Re: Farming Loads


Clark Propst <cepropst@...>
 

Ted Larson wrote: Should I assume that Iowa coal came straight from the coal
fields via rail?

Yes, maybe. Most rural locations had no way to unload hoppers. The gondola
loaded with coal was shoveled into sheds. These sheds had sliding doors tracked.
The bottoms of the doors were well above track height. There were doors on the
back of the sheds at ground level for loading trucks. The shed had several bins
with separate doors for different grades of coal.

Why was the coal from the twin ports in boxcars rather than hoppers?
I would assume to keep it from freezing. One of the local cement plants
received a hopper of iron ore in the winter. It took six weeks to unload! I can
list all the box car loads on coal from Fairfax MN, there were alot. It has been
mentioned on this list that there was a special elevator for loading coal into
box cars.

Does anybody know the source of lime for agricultural use?
It too is a fertilizer, but has to be applied very sparingly. I've been told it
will 'burn' the soil.

This car of phosphate was loaded from a barge at the Mississippi river terminal
at Keithburg Iowa 11/24/59 M&StL 54356 XM phosphate

These three car loads are from the M&StL Fairfax MN agent's seal book.
4/2/48 CofG 6941 PHOSPHATE XM 6300-6999 FARMERS COOP
4/5/48 IHB 10140 PHOSPHATE XM 10000-10599 RENVILLE,SIBLEY AGENT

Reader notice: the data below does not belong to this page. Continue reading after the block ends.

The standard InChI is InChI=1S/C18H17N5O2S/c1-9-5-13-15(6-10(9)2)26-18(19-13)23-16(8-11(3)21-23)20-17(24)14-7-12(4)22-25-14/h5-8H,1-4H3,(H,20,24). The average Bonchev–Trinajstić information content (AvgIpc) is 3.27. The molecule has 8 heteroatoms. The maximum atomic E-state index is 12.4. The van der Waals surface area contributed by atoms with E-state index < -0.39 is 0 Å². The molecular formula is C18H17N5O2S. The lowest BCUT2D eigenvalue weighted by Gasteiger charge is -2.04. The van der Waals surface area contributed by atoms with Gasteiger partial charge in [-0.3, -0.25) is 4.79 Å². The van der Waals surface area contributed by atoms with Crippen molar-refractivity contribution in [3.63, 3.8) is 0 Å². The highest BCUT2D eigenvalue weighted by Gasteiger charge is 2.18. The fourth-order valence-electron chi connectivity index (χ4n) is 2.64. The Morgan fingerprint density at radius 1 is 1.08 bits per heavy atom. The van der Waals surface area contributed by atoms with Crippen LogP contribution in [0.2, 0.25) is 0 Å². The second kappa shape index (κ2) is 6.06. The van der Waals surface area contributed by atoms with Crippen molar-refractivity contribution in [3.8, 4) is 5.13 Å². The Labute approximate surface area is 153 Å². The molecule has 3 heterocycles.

1/12/48 L&A 16014 PHOSPHATE XM 16001-16300 PACIFIC GRAIN
Clark Propst

"Beckert, Shawn" wrote: Wonder what the phosphate was for?
Fertilizer Shawn. I should again mention this was a Minnesota elevator
and shipped crops not grown in Iowa and received coal from Duluth in
box cars. Iowa elevators received coal in gondolas.
Clark<<<

Several comments;

Should I assume that Iowa coal came straight from the coal fields via
rail?

Why was the coal from the twin ports in boxcars rather than hoppers?

Does anybody know the source of lime for agricultural use? I remember
seeing many hopper loads of lime unloaded at the team track in my
central Minnesota home town. I never paid attention to what road name
was on the hoppers.

Many grain elevators also had a feed mill for grinding the grain for
use by local farmers.

An enclosed "shed" on the side opposite the tracks was for unloading
the farmer's truck or grain wagon. At the facilities that I saw,
trucks were not loaded in these sheds.


=====
Ted Larson

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